‘Playing a meaningful role in the Inquiry is important for bereaved people who cannot properly begin to grieve until they have found out the truth behind their loss.’
This is from a May 2019 report from INQUEST (pdf) on their Grenfell Family Consultation Day – a day designed to place families at the heart of the discussion about the state’s response to the fire.
Key findings of the day included:
- In the immediate aftermath of the fire support, information and communication was chaotic and inconsistent – this increased families’ anxiety and trauma.
- The inadequacy of the state’s response meant the local community, NGOs and families were forced to assume the role of advocates, carers and sources of information.
- Families considered that pen portraits and commemoration had been a fitting and appropriate way to begin phase one of the Public Inquiry.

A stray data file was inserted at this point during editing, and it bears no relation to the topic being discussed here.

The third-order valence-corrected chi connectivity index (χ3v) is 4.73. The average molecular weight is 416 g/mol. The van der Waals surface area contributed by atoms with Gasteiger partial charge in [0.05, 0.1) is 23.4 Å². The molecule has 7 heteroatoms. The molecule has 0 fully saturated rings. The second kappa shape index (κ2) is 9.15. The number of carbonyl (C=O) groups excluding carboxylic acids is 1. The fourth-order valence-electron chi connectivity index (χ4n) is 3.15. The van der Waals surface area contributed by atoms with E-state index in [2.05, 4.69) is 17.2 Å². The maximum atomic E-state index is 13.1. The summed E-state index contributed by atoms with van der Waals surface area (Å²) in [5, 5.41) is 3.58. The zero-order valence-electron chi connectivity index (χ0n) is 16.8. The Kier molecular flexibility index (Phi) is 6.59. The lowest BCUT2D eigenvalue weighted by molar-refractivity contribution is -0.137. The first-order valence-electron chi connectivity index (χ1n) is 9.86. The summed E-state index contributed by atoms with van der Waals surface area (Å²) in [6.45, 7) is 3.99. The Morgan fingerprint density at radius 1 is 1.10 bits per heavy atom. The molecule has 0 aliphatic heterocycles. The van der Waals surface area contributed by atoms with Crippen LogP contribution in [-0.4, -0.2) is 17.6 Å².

- Families felt there was no systematic plan for communicating to them when the Inquiry would start, its terms of reference and how families could engage with it.
- Families were critical of a perceived lack of candour on the part of authorities and corporate entities when being questioned.
- Those for whom English is a second language required additional support and interpreters with specialist legal understanding as well as the appropriate dialects
The report includes several recommendations from the families, including a centralised information hub, pastoral care, a unique case number for each family, experienced key workers, free independent mental health provision, an independent and diverse decision-making panel for phase two of the Inquiry, and seminars to unpick technical jargon.